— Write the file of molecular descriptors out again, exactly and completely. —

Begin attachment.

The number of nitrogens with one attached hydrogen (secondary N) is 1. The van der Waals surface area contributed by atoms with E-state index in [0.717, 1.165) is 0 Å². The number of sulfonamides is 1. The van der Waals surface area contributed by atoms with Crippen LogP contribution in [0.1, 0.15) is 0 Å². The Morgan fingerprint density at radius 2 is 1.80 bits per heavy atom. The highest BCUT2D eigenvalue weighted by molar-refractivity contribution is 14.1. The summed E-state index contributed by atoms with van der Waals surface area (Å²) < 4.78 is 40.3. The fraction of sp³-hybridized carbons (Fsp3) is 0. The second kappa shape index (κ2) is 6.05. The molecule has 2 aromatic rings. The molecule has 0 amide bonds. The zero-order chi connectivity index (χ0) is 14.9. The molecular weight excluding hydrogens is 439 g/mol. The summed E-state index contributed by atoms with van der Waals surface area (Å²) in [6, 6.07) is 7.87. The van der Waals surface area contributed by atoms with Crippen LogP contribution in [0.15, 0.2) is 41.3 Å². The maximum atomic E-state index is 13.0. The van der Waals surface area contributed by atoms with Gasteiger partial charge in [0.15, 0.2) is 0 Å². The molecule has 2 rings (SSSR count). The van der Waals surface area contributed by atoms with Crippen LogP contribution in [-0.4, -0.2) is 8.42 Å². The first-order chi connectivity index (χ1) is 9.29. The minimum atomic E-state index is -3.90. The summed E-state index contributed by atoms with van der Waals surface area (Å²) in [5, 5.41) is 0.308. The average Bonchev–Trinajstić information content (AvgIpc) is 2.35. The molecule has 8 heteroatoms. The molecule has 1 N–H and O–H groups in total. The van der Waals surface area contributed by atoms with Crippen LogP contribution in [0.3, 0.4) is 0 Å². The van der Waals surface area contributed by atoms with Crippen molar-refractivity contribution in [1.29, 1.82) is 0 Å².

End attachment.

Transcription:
The number of nitrogens with one attached hydrogen (secondary N) is 1. The van der Waals surface area contributed by atoms with E-state index in [0.717, 1.165) is 0 Å². The number of sulfonamides is 1. The van der Waals surface area contributed by atoms with Crippen LogP contribution in [0.1, 0.15) is 0 Å². The Morgan fingerprint density at radius 2 is 1.80 bits per heavy atom. The highest BCUT2D eigenvalue weighted by molar-refractivity contribution is 14.1. The summed E-state index contributed by atoms with van der Waals surface area (Å²) < 4.78 is 40.3. The fraction of sp³-hybridized carbons (Fsp3) is 0. The second kappa shape index (κ2) is 6.05. The molecule has 2 aromatic rings. The molecule has 0 amide bonds. The zero-order chi connectivity index (χ0) is 14.9. The molecular weight excluding hydrogens is 439 g/mol. The summed E-state index contributed by atoms with van der Waals surface area (Å²) in [6, 6.07) is 7.87. The van der Waals surface area contributed by atoms with Crippen LogP contribution in [0.15, 0.2) is 41.3 Å². The maximum atomic E-state index is 13.0. The van der Waals surface area contributed by atoms with Gasteiger partial charge in [0.15, 0.2) is 0 Å². The molecule has 2 rings (SSSR count). The van der Waals surface area contributed by atoms with Crippen LogP contribution in [-0.4, -0.2) is 8.42 Å². The first-order chi connectivity index (χ1) is 9.29. The minimum atomic E-state index is -3.90. The summed E-state index contributed by atoms with van der Waals surface area (Å²) in [5, 5.41) is 0.308. The average Bonchev–Trinajstić information content (AvgIpc) is 2.35. The molecule has 8 heteroatoms. The molecule has 1 N–H and O–H groups in total. The van der Waals surface area contributed by atoms with Crippen LogP contribution in [0.3, 0.4) is 0 Å². The van der Waals surface area contributed by atoms with Crippen molar-refractivity contribution in [1.29, 1.82) is 0 Å².